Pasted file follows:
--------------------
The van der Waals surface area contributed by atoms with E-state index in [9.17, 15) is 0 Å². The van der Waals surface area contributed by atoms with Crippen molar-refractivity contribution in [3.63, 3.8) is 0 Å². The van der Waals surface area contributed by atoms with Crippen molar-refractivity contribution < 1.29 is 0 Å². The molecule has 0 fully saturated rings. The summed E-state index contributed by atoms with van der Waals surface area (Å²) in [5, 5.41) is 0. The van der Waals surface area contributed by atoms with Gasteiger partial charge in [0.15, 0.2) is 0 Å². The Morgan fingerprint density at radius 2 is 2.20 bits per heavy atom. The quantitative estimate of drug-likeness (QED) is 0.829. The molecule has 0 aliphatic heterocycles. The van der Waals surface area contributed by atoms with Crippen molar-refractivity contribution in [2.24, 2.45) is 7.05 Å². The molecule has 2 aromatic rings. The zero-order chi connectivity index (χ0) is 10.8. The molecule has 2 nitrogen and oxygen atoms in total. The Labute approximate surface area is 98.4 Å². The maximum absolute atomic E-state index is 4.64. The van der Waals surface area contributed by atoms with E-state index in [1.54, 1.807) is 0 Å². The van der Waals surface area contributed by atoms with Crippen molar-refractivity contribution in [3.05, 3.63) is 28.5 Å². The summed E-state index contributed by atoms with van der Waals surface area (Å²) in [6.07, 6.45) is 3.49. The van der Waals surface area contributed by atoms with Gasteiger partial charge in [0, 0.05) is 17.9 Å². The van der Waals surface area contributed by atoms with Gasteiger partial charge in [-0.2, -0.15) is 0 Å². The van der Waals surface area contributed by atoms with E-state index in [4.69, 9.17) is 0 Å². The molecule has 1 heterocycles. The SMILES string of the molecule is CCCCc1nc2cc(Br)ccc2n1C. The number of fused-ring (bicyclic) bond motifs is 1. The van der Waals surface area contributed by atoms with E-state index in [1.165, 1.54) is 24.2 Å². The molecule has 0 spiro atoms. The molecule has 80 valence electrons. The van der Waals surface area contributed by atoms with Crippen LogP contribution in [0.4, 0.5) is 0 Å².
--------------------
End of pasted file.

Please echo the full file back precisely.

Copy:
The van der Waals surface area contributed by atoms with E-state index in [9.17, 15) is 0 Å². The van der Waals surface area contributed by atoms with Crippen molar-refractivity contribution in [3.63, 3.8) is 0 Å². The van der Waals surface area contributed by atoms with Crippen molar-refractivity contribution < 1.29 is 0 Å². The molecule has 0 fully saturated rings. The summed E-state index contributed by atoms with van der Waals surface area (Å²) in [5, 5.41) is 0. The van der Waals surface area contributed by atoms with Gasteiger partial charge in [0.15, 0.2) is 0 Å². The Morgan fingerprint density at radius 2 is 2.20 bits per heavy atom. The quantitative estimate of drug-likeness (QED) is 0.829. The molecule has 0 aliphatic heterocycles. The van der Waals surface area contributed by atoms with Crippen molar-refractivity contribution in [2.24, 2.45) is 7.05 Å². The molecule has 2 aromatic rings. The zero-order chi connectivity index (χ0) is 10.8. The molecule has 2 nitrogen and oxygen atoms in total. The Labute approximate surface area is 98.4 Å². The maximum absolute atomic E-state index is 4.64. The van der Waals surface area contributed by atoms with E-state index in [1.54, 1.807) is 0 Å². The van der Waals surface area contributed by atoms with Crippen molar-refractivity contribution in [3.05, 3.63) is 28.5 Å². The summed E-state index contributed by atoms with van der Waals surface area (Å²) in [6.07, 6.45) is 3.49. The van der Waals surface area contributed by atoms with Gasteiger partial charge in [0, 0.05) is 17.9 Å². The van der Waals surface area contributed by atoms with Gasteiger partial charge in [-0.2, -0.15) is 0 Å². The van der Waals surface area contributed by atoms with E-state index in [4.69, 9.17) is 0 Å². The molecule has 1 heterocycles. The SMILES string of the molecule is CCCCc1nc2cc(Br)ccc2n1C. The number of fused-ring (bicyclic) bond motifs is 1. The van der Waals surface area contributed by atoms with E-state index in [1.165, 1.54) is 24.2 Å². The molecule has 0 spiro atoms. The molecule has 80 valence electrons. The van der Waals surface area contributed by atoms with Crippen LogP contribution in [0.4, 0.5) is 0 Å².